Tuesday, March 31, 2015

Mud Season '15

Crocus cultivars blooming in a warm spot; most spring bulbs are still under the snow pack.
 The weather is slowly warming up, though spring flowers are probably still a good three weeks to a month behind schedule. The bees have been out and about on quite a few sunny afternoons lately, but they're not finding much of anything to eat beyond the Domino nectar flow, as it were. The overall colony survival rate still looks like about 70%. 

A short pause in the sap flow, with the snow pack freshened up, March 28.
  Around the middle of March, the maple sugaring season really got going in earnest, again about a month late. Over the past two weeks, there has been a pretty reliable daily sap flow, and half a dozen  banner sap days when I've collected a gallon from each tap in the morning before work, then come home to find another gallon with some loss to overflow in the evening. Some of the best production has been during rainy thaws, where chilly but above freezing temps have kept the flow going 24 hours a day for several days straight.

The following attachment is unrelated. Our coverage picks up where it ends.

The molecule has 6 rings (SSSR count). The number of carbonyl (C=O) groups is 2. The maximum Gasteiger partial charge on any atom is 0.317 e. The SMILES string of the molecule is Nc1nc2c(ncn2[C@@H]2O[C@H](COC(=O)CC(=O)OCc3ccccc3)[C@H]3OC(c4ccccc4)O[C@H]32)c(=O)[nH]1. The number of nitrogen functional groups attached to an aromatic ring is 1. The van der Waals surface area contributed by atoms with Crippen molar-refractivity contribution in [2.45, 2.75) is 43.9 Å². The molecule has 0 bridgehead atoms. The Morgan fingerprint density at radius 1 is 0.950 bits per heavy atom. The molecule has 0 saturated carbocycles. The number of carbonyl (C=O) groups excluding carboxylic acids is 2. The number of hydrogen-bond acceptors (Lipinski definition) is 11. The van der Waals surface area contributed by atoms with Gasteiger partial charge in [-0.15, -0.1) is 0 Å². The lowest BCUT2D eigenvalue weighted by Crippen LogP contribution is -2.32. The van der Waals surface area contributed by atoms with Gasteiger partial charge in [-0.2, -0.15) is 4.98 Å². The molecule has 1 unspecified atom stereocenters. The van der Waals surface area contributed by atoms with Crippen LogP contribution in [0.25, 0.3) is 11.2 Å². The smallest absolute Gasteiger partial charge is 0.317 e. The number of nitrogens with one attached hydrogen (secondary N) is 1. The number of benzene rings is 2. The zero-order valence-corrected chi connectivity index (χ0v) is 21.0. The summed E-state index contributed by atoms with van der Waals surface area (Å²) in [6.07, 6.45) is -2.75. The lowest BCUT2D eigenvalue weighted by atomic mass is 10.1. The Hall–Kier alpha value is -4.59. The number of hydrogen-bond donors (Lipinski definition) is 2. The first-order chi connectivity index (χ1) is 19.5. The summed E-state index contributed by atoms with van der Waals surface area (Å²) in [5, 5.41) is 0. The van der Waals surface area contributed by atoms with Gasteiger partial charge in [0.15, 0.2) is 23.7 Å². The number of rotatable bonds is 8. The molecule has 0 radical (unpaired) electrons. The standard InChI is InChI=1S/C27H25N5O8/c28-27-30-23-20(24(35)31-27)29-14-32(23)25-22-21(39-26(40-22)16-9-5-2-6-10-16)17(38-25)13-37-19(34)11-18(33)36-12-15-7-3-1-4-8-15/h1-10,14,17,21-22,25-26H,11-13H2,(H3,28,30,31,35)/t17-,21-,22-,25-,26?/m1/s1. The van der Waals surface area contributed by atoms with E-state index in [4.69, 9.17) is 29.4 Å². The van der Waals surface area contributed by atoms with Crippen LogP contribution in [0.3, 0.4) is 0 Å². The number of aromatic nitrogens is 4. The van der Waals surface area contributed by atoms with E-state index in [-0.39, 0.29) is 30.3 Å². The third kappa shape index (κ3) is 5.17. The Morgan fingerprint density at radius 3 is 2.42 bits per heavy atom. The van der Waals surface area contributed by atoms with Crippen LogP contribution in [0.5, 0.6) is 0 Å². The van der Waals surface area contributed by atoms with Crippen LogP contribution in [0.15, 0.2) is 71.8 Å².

This past week, two taps yielded a bit more than 10 gallons of sap (it's hard to tell exactly how much, since I've been skimming ice off of the sap buckets each morning). This boiled down to a quart of maple syrup, in the typical 40:1 ratio. The syrup is looking cloudy in the photo because of "sugar sand," a mineral precipitate that I will allow to settle and filter out. 

Eden the cat is very particular about not walking on snow, but with recent thaws she has been enjoying a much larger field of operations in the fenced backyard. She had been getting cabin fever, with only a couple of inches of open ground under the eaves where she could run back and forth when it was warm enough to venture outside.

No comments: